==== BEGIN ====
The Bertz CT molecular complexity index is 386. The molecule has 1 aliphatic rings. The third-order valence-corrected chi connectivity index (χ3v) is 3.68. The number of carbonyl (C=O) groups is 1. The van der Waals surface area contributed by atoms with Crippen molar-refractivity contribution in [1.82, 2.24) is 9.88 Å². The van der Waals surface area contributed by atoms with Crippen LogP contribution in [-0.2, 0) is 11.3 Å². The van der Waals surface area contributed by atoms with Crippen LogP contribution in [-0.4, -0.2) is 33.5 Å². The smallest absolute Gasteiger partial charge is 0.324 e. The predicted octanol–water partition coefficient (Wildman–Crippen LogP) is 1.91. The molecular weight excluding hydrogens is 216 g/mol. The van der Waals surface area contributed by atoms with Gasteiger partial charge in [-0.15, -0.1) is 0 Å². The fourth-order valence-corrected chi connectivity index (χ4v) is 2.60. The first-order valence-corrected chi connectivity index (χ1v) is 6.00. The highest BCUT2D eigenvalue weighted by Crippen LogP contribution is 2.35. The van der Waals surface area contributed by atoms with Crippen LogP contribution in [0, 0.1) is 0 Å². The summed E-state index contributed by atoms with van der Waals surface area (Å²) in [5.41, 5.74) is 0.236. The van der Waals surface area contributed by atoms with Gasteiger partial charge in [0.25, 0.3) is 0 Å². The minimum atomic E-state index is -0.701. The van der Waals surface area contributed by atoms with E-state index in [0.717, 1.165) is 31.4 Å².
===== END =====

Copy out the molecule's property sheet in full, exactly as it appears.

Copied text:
The Bertz CT molecular complexity index is 386. The molecule has 1 aliphatic rings. The third-order valence-corrected chi connectivity index (χ3v) is 3.68. The number of carbonyl (C=O) groups is 1. The van der Waals surface area contributed by atoms with Crippen molar-refractivity contribution in [1.82, 2.24) is 9.88 Å². The van der Waals surface area contributed by atoms with Crippen LogP contribution in [-0.2, 0) is 11.3 Å². The van der Waals surface area contributed by atoms with Crippen LogP contribution in [-0.4, -0.2) is 33.5 Å². The smallest absolute Gasteiger partial charge is 0.324 e. The predicted octanol–water partition coefficient (Wildman–Crippen LogP) is 1.91. The molecular weight excluding hydrogens is 216 g/mol. The van der Waals surface area contributed by atoms with Gasteiger partial charge in [-0.15, -0.1) is 0 Å². The fourth-order valence-corrected chi connectivity index (χ4v) is 2.60. The first-order valence-corrected chi connectivity index (χ1v) is 6.00. The highest BCUT2D eigenvalue weighted by Crippen LogP contribution is 2.35. The van der Waals surface area contributed by atoms with Crippen LogP contribution in [0, 0.1) is 0 Å². The summed E-state index contributed by atoms with van der Waals surface area (Å²) in [5.41, 5.74) is 0.236. The van der Waals surface area contributed by atoms with Gasteiger partial charge in [0.25, 0.3) is 0 Å². The minimum atomic E-state index is -0.701. The van der Waals surface area contributed by atoms with E-state index in [0.717, 1.165) is 31.4 Å².